This time around, researchers from Fortinet FortiGuard Labs found a new campaign looking to distribute the Lumma stealer. As per the report, researcher Cara Lin discovered multiple YouTube videos demonstrating how to install cracked commercial software, such as Vegas Pro. The videos are fake, and in their description is a shortened url (usually via TinyURL and Cuttly) claiming to offer the software from the video, for free.
However, those who download and run the software will only get a variant of the Lumma infostealer, a known piece of malware capable of grabbing passwords stored in popular browsers, cookies, credit card information, and data related to cryptocurrency wallets. Lumma is offered as a service, for a subscription fee ranging between $250 and $1,000.
In its analysis November, researchers from Outpost24 found that Lumma’s fourth version comes with a number of new evasion techniques, allowing it to operate next to most antivirus or endpoint protection services. These techniques include control flow flattening obfuscation, human-mouse activity detection, XOR encrypted strings, support for dynamic configuration files, and enforcement of crypto use on all builds.
Furthermore, Lumma was recently observed being able to restore expired Google cookies, which can then be used to access the victim’s Google account. Lumma’s developers further explained that every session cookie can be used no more than two times, meaning that it can only be restored once. That, however, is more than enough to mount a devastating attack against any organization.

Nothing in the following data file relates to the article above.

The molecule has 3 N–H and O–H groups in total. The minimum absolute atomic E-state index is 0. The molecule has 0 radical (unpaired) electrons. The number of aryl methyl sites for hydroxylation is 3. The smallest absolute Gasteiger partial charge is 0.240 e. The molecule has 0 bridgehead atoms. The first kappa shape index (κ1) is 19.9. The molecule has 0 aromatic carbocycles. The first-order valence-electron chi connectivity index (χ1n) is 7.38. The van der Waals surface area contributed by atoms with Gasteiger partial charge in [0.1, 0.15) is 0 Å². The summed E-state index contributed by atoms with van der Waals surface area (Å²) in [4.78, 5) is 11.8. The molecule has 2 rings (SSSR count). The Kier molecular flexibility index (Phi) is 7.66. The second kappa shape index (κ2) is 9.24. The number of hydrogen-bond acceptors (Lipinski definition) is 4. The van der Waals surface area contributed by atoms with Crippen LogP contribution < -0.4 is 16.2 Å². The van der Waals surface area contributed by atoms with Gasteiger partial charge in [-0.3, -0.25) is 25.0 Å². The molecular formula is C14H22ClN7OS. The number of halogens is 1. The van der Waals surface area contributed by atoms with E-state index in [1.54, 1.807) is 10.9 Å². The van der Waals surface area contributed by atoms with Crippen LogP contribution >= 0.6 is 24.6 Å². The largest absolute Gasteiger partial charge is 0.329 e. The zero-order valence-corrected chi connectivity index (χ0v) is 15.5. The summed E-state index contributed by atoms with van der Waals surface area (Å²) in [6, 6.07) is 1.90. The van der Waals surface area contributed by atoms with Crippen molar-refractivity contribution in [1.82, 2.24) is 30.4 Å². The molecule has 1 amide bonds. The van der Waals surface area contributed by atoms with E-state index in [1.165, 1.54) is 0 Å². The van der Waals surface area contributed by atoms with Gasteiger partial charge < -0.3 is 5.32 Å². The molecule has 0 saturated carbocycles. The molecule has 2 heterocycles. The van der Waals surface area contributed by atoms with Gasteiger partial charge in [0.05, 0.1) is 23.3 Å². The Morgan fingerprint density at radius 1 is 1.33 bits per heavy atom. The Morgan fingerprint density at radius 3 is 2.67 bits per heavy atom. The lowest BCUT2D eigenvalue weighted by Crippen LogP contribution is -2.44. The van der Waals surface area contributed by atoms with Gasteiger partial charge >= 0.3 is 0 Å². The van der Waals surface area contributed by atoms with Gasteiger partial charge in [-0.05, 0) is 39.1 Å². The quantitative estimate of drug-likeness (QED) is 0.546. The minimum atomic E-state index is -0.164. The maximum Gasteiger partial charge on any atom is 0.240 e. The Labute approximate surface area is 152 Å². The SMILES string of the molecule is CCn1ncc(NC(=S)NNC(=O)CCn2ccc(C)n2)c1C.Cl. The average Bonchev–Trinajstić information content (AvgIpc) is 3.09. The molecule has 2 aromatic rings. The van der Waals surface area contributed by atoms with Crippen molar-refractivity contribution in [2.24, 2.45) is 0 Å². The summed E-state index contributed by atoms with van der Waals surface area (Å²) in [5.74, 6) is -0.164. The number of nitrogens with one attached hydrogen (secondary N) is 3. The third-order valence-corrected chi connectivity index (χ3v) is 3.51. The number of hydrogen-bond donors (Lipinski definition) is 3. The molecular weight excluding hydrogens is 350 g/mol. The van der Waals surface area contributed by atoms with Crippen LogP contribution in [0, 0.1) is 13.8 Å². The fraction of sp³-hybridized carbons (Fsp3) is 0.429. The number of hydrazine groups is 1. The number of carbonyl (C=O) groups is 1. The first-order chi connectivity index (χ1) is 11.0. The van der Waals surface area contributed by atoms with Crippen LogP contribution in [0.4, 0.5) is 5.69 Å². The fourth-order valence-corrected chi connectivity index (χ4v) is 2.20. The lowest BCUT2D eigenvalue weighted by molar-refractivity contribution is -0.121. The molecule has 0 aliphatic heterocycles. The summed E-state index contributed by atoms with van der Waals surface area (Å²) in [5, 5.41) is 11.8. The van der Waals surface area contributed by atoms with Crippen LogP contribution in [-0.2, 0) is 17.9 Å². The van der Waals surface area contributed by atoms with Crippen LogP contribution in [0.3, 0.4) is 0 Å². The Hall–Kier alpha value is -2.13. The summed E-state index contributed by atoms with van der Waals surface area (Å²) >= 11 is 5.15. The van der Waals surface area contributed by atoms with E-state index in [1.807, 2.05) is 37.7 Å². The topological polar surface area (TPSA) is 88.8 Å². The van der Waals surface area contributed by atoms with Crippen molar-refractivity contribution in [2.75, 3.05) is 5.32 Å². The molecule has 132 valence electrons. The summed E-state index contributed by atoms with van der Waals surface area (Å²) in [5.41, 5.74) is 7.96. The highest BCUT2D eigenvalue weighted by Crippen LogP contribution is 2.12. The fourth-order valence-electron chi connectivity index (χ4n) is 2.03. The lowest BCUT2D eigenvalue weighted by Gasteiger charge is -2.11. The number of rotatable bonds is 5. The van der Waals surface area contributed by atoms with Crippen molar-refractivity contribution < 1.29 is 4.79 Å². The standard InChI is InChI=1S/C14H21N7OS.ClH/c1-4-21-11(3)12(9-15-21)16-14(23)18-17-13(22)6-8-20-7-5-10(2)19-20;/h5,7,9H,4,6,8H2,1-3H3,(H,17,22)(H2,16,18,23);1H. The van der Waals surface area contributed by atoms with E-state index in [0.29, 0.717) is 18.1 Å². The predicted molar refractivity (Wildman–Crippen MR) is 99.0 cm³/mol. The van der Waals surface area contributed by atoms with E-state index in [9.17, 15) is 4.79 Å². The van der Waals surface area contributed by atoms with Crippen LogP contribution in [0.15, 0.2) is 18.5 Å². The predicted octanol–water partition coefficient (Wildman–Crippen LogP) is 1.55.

Google was quick to respond, as soon after news of the feature broke out, Lumma released a new version that bypasses “newly introduced” restrictions set up by Google. So it’s safe to assume that right now, it’s a bit of a back-and-forth between Google and Lumma.
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Sead is a seasoned freelance journalist based in Sarajevo, Bosnia and Herzegovina. He writes about IT (cloud, IoT, 5G, VPN) and cybersecurity (ransomware, data breaches, laws and regulations). In his career, spanning more than a decade, he’s written for numerous media outlets, including Al Jazeera Balkans. He’s also held several modules on content writing for Represent Communications.